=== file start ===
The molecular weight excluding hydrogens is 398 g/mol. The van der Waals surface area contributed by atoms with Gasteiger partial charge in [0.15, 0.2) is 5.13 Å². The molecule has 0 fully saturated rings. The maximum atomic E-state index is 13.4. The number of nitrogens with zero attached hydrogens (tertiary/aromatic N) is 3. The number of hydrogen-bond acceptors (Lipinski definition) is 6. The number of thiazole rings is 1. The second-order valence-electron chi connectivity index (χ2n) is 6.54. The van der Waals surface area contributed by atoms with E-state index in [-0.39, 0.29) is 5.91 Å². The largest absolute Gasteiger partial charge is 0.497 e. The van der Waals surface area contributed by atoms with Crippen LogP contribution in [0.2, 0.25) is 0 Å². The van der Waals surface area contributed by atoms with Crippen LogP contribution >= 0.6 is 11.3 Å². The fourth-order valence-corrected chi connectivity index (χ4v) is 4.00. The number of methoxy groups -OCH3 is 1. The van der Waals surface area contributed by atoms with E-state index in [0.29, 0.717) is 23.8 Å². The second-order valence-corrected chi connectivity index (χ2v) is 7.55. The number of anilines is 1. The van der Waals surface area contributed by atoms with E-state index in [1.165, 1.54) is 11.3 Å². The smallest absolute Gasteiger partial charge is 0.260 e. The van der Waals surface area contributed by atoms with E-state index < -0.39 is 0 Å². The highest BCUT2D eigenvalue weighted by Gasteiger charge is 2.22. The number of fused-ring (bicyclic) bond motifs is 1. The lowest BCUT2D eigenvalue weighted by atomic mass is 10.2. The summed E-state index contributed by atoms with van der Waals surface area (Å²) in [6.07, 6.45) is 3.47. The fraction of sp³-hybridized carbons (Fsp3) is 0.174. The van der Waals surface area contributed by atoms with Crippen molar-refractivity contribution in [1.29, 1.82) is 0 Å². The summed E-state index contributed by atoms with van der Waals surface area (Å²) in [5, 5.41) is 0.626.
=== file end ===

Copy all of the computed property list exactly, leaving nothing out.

The molecular weight excluding hydrogens is 398 g/mol. The van der Waals surface area contributed by atoms with Gasteiger partial charge in [0.15, 0.2) is 5.13 Å². The molecule has 0 fully saturated rings. The maximum atomic E-state index is 13.4. The number of nitrogens with zero attached hydrogens (tertiary/aromatic N) is 3. The number of hydrogen-bond acceptors (Lipinski definition) is 6. The number of thiazole rings is 1. The second-order valence-electron chi connectivity index (χ2n) is 6.54. The van der Waals surface area contributed by atoms with E-state index in [-0.39, 0.29) is 5.91 Å². The largest absolute Gasteiger partial charge is 0.497 e. The van der Waals surface area contributed by atoms with Crippen LogP contribution in [0.2, 0.25) is 0 Å². The van der Waals surface area contributed by atoms with Crippen LogP contribution >= 0.6 is 11.3 Å². The fourth-order valence-corrected chi connectivity index (χ4v) is 4.00. The number of methoxy groups -OCH3 is 1. The van der Waals surface area contributed by atoms with E-state index in [0.29, 0.717) is 23.8 Å². The second-order valence-corrected chi connectivity index (χ2v) is 7.55. The number of anilines is 1. The van der Waals surface area contributed by atoms with E-state index in [1.165, 1.54) is 11.3 Å². The smallest absolute Gasteiger partial charge is 0.260 e. The van der Waals surface area contributed by atoms with E-state index < -0.39 is 0 Å². The highest BCUT2D eigenvalue weighted by Gasteiger charge is 2.22. The number of fused-ring (bicyclic) bond motifs is 1. The lowest BCUT2D eigenvalue weighted by atomic mass is 10.2. The summed E-state index contributed by atoms with van der Waals surface area (Å²) in [6.07, 6.45) is 3.47. The fraction of sp³-hybridized carbons (Fsp3) is 0.174. The van der Waals surface area contributed by atoms with Crippen molar-refractivity contribution in [1.29, 1.82) is 0 Å². The summed E-state index contributed by atoms with van der Waals surface area (Å²) in [5, 5.41) is 0.626.